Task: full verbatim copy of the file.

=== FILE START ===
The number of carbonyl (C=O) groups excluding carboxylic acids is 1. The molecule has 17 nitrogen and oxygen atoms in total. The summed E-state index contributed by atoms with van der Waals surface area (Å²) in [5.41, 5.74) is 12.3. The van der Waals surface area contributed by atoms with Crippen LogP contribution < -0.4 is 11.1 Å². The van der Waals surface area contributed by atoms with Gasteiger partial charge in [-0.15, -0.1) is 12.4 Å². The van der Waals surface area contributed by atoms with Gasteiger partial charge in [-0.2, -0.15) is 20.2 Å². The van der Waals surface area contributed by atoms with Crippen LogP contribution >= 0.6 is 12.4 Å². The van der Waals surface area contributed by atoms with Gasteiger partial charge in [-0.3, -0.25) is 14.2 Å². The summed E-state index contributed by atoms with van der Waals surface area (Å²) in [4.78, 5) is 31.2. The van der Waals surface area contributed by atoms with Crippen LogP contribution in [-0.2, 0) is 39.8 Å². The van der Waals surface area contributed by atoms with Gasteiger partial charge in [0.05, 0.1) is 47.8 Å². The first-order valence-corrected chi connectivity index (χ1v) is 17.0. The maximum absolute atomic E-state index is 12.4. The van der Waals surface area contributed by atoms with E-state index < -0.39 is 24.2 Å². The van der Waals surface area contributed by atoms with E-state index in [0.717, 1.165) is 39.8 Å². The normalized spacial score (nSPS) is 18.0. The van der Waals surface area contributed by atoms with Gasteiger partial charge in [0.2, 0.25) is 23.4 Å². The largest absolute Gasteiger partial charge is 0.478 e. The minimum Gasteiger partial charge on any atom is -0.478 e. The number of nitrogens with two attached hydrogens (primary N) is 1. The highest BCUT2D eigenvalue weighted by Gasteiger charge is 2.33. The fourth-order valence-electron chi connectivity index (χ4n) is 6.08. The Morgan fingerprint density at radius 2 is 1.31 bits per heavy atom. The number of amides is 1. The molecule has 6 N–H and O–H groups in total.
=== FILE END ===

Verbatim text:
The number of carbonyl (C=O) groups excluding carboxylic acids is 1. The molecule has 17 nitrogen and oxygen atoms in total. The summed E-state index contributed by atoms with van der Waals surface area (Å²) in [5.41, 5.74) is 12.3. The van der Waals surface area contributed by atoms with Crippen LogP contribution < -0.4 is 11.1 Å². The van der Waals surface area contributed by atoms with Gasteiger partial charge in [-0.15, -0.1) is 12.4 Å². The van der Waals surface area contributed by atoms with Gasteiger partial charge in [-0.2, -0.15) is 20.2 Å². The van der Waals surface area contributed by atoms with Crippen LogP contribution >= 0.6 is 12.4 Å². The van der Waals surface area contributed by atoms with Gasteiger partial charge in [-0.3, -0.25) is 14.2 Å². The summed E-state index contributed by atoms with van der Waals surface area (Å²) in [4.78, 5) is 31.2. The van der Waals surface area contributed by atoms with Crippen LogP contribution in [-0.2, 0) is 39.8 Å². The van der Waals surface area contributed by atoms with Gasteiger partial charge in [0.05, 0.1) is 47.8 Å². The first-order valence-corrected chi connectivity index (χ1v) is 17.0. The maximum absolute atomic E-state index is 12.4. The van der Waals surface area contributed by atoms with E-state index < -0.39 is 24.2 Å². The van der Waals surface area contributed by atoms with E-state index in [0.717, 1.165) is 39.8 Å². The normalized spacial score (nSPS) is 18.0. The van der Waals surface area contributed by atoms with Gasteiger partial charge in [0.2, 0.25) is 23.4 Å². The largest absolute Gasteiger partial charge is 0.478 e. The minimum Gasteiger partial charge on any atom is -0.478 e. The number of nitrogens with two attached hydrogens (primary N) is 1. The highest BCUT2D eigenvalue weighted by Gasteiger charge is 2.33. The fourth-order valence-electron chi connectivity index (χ4n) is 6.08. The Morgan fingerprint density at radius 2 is 1.31 bits per heavy atom. The number of amides is 1. The molecule has 6 N–H and O–H groups in total.